Tuesday, January 17, 2012

Is Chronic Illness Making It Hard for You to Believe In Yourself?

Welcome to another Question of the Week.

Several people in my social circles have been writing and talking about self esteem lately.  The conversations have run the gamut, from "I admit I care about what other people think of me." to "If I can do it, you can. I believe this with all of my heart."

What I have taken away from these conversations is a renewed appreciation for my ability to believe in myself.  Let me explain...

Chronic Illness Can Take a Toll...

I think chronic illness can take a real toll on your sense of self.

I admit there have been plenty of times where I have doubted my judgement, my view of reality and my self-worth when faced with all the baggage that comes with a life filled with ongoing health problems. Those moments have often come after a difficult encounter with another person, like a less-than-helpful medical professional or an uneducated healthy person, who has just questioned whether I am truly ill and/or in need of treatment.

I just don't get why these folks need to make it hard for me for no apparent reason. 

Then there are those moments when the loved ones around me spew out that stray hurtful remark or judgmental comment about my chronic life.  It's those moments that can slap me right in the face and send me reeling.  I'm always discouraged by how I can suddenly feel all alone in my struggles, like no one understands or can support me.

...But It Can Also Change Your Perspective

I love how my friend who cares about other people's opinions also said, "I may not let it hurt me, or change my course- and certain people's opinion of me is insignificant- but, in general, of course, I care."  As her peer, I appreciate the maturity and wisdom in that statement.  I too feel the same way: I care about my interactions with other people, but I also choose if I let someone else's opinion of me hurt me, change my mind or hold any weight.

Then I realized that living with chronic illness for the last 7 1/2 years has helped me believe in myself more.  I've achieved this by learning to take better care of myself by unselfishly putting myself first.  Most of the time I don't let what others say or do ruin my day or my mood, because that kind of stress isn't good for me, my chronic illnesses or my efforts to manage them.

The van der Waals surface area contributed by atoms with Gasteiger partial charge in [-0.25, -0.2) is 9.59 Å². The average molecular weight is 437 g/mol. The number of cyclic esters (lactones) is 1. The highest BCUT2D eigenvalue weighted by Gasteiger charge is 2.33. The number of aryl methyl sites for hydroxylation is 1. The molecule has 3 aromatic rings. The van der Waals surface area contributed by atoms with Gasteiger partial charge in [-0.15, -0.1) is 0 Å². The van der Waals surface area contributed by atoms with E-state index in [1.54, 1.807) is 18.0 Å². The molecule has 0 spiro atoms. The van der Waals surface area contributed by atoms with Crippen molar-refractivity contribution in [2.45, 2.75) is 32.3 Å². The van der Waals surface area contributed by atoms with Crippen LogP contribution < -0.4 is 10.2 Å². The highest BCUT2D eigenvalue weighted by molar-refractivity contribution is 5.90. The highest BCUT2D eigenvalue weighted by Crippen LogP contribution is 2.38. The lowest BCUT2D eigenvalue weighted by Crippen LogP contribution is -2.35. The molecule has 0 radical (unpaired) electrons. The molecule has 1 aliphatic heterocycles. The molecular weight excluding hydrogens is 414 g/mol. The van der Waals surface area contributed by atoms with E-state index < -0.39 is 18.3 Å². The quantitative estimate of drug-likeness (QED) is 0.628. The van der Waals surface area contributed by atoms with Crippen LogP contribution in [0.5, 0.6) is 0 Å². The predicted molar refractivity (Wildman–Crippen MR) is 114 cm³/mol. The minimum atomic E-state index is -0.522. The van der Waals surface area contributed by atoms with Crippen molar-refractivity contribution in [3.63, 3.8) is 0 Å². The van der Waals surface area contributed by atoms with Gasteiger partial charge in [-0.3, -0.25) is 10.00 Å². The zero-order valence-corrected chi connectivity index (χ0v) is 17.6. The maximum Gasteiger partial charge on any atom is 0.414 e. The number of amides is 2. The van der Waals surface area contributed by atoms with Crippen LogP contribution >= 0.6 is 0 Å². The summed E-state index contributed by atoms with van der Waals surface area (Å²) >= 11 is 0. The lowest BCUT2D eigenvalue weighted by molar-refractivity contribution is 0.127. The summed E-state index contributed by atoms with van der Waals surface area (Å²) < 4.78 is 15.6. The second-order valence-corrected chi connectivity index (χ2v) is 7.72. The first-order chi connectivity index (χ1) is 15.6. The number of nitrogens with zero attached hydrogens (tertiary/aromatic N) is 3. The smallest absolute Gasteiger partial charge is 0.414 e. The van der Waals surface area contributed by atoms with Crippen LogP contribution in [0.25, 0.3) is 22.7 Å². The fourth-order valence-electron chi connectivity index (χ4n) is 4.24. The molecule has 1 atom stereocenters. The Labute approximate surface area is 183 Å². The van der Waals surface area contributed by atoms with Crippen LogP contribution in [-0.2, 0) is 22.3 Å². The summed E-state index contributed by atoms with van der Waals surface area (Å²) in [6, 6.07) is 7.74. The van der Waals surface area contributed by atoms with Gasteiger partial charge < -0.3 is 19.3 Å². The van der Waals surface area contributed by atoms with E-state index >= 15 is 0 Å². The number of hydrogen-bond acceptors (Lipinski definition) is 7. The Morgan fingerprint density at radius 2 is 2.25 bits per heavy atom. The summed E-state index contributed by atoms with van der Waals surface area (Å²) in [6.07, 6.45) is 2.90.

When it comes right down to it, what I think, feel and believe are the most important things to me.  Period.

So What Do You Think?

Is chronic illness making it hard for you to believe in yourself?  What specific situations or people make it difficult for you? What do you think you'll need to do to turn this around? How can I help make that happen for you too?

Please share both your struggles and successes in this area by leaving a comment here or over at the Oh My Aches and Pains! Facebook page.

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Migrainista said...

Living with chronic pain has certainly challenged my sense of self in every way. I too also struggle when someone says something really insensitive, judgemental and/or rude about my illnesses. Ultimately I've had to completely reframe my thinking and fight against soceity's expectations and definations...a journey that continues.

Anonymous said...

I can give myself instructions about how not to let anyone's comments bother me. I can 'gear up' for the inevitable. I can say I don't care until I truly believe it and then...in a flash I can be blindsided by someone. This past week I had an unfortunate encounter with an uninformed doctor. It always surprises me how little most of them know about Fibromyalgia. He called it a waste basket diagnosis.(Like I haven't heard that before!) But not before telling me that I need to exercise and get a friend in order to facilitate a cure for myself.

Anyway...It helps just reading your posts. I always sense a positivity about you. That is encouraging to me.


Felicia Fibro said...

I think that during the first few years of my fibromyalgia it make my self esteem worse, but now days I think it has lessened how much I worry about what other people think.

Before I was a an over-achiever in nearly everything that I did and I wanted people to know that I worked hard. Now, I know that I simply cannot overwork myself to ensure that someone else doesn't think less of me without paying dyer consequences. Obviously, those physical consequences are not worth it. So now I just don't worry about it.